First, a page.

High amounts of negative feedback result in the hard, glaring, sterilized reproduction that sounds "sharp" and / or "lean" on many bandwidth limited SS components. Get rid of most of the negative feedback and you'll get rid of much of what many people complain about. Only problem is, the "slow" / "non-linear" circuit will now have gobs of distortion because it simply can't keep up with the music.
As such, a well designed "fast" component or system will have detail. It will also preserve the natural tonal balance of instruments AND have good "PRAT". That's because the "speedy" componentry not only preserves the proper pitch of the instruments, they deliver each note in the proper time / phase, regardless of frequency, amplitude or duration. In effect, speed is what "coherence" is all about.
"Faster" components will have a wider operating bandwidth than a "slower" component. The wider bandwidth allows one to hear a higher level of harmonic overtones, which can lead one to think that the system is "bright" and / or "lean" depending on one's perspective and references. If the overtones and the dynamics of instruments are trunctuated, for instance due to inductive speaker cables of a high impedance, much of that speed and the "airiness" that accompanies proper harmonic structure, speed and wide bandwidth, are negated. This is why i've always stressed "proper power transfer characteristics" aka "impedance matching" wherever possible. Properly matched impedances reduce the potential for time / amplitude / phase induced problems. The end result is more natural sound with lower loss / self-induced distortions.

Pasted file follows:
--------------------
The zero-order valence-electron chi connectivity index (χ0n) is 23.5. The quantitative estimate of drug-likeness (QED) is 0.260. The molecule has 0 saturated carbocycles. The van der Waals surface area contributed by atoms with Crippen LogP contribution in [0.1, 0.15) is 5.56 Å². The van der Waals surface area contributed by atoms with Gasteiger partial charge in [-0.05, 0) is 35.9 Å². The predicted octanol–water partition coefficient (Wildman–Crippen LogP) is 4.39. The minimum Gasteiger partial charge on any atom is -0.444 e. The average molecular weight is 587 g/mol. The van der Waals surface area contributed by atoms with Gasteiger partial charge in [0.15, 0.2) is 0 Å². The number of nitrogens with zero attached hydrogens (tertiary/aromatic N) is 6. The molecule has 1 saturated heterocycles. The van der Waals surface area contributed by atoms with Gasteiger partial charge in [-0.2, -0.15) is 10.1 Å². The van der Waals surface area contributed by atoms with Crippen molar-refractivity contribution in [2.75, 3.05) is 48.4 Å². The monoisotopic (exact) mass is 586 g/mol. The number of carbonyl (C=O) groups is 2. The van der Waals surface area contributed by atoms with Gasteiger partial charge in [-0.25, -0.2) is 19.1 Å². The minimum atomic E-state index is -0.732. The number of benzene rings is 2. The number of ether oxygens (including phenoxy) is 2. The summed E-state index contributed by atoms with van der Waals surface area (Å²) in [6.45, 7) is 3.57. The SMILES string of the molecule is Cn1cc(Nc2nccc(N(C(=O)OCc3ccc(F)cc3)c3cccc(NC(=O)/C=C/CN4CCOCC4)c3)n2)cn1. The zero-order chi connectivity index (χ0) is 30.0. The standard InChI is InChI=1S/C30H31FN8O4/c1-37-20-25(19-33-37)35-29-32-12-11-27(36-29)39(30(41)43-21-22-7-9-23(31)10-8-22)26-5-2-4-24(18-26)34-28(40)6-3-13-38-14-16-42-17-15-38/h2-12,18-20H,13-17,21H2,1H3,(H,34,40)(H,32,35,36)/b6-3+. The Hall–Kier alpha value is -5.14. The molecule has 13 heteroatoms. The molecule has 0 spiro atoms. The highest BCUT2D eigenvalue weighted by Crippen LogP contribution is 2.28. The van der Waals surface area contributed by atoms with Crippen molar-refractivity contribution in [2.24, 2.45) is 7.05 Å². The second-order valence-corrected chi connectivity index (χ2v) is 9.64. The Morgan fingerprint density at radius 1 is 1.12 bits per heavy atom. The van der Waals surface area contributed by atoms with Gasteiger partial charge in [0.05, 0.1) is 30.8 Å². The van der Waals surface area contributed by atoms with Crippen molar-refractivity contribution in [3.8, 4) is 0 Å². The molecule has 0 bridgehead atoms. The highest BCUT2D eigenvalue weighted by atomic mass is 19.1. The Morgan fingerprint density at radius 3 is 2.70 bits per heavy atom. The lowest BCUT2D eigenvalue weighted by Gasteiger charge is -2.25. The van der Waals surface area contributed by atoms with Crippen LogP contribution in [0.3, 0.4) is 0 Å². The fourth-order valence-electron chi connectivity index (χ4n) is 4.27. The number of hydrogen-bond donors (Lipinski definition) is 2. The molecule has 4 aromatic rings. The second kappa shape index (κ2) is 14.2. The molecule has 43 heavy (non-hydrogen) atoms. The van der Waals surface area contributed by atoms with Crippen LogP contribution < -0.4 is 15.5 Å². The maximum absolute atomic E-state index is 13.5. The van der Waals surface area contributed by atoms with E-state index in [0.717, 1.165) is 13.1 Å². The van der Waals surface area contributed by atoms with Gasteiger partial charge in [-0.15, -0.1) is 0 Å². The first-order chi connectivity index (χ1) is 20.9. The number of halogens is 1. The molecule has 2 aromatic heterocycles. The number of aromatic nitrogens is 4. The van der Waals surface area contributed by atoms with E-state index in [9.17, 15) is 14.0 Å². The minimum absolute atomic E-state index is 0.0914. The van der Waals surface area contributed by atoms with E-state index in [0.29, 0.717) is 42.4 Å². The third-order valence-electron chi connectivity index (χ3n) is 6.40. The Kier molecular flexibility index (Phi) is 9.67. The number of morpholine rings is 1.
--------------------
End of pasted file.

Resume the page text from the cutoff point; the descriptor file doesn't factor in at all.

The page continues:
As mentioned above, linearity is improved as speed is increased, so long as stability remains consistent. Some products run into problems due to being very fast and capable of wide bandwidth, but that's a subject for another thread. Sean
gentlemn, if there is a rolled off treble, there exists subtractive coloration.
depending upon the dip in the treble, there may be a loss of information.
one may miss certain low level musical details becuase they are recorded at a lower spl , because of the roll off.
thus, the warmth which is consistent with a roll off may eliminate some detail(S) on a recording.
can such a stereo system still be described as detailed ?
it would depend upon how one defined the term. no stsereo systems are perfect, so the designation of "detailed" already assumes that there exists something short of perfection, but how short ?
another words, how much loss of detail due to a dip in the treble still qualifies as a "detailed" stereo system ?
Both fast and warm is possible but unusual.My Supratek Cabernet preamp is both.I had a Metaxas Marquis preamp prior to this that was fast but not warm and all other non Supratek valve preamps I have tried are warm but not fast.
In a way many electrostats are fast and warm through the mids and highs but not so fast through the bass.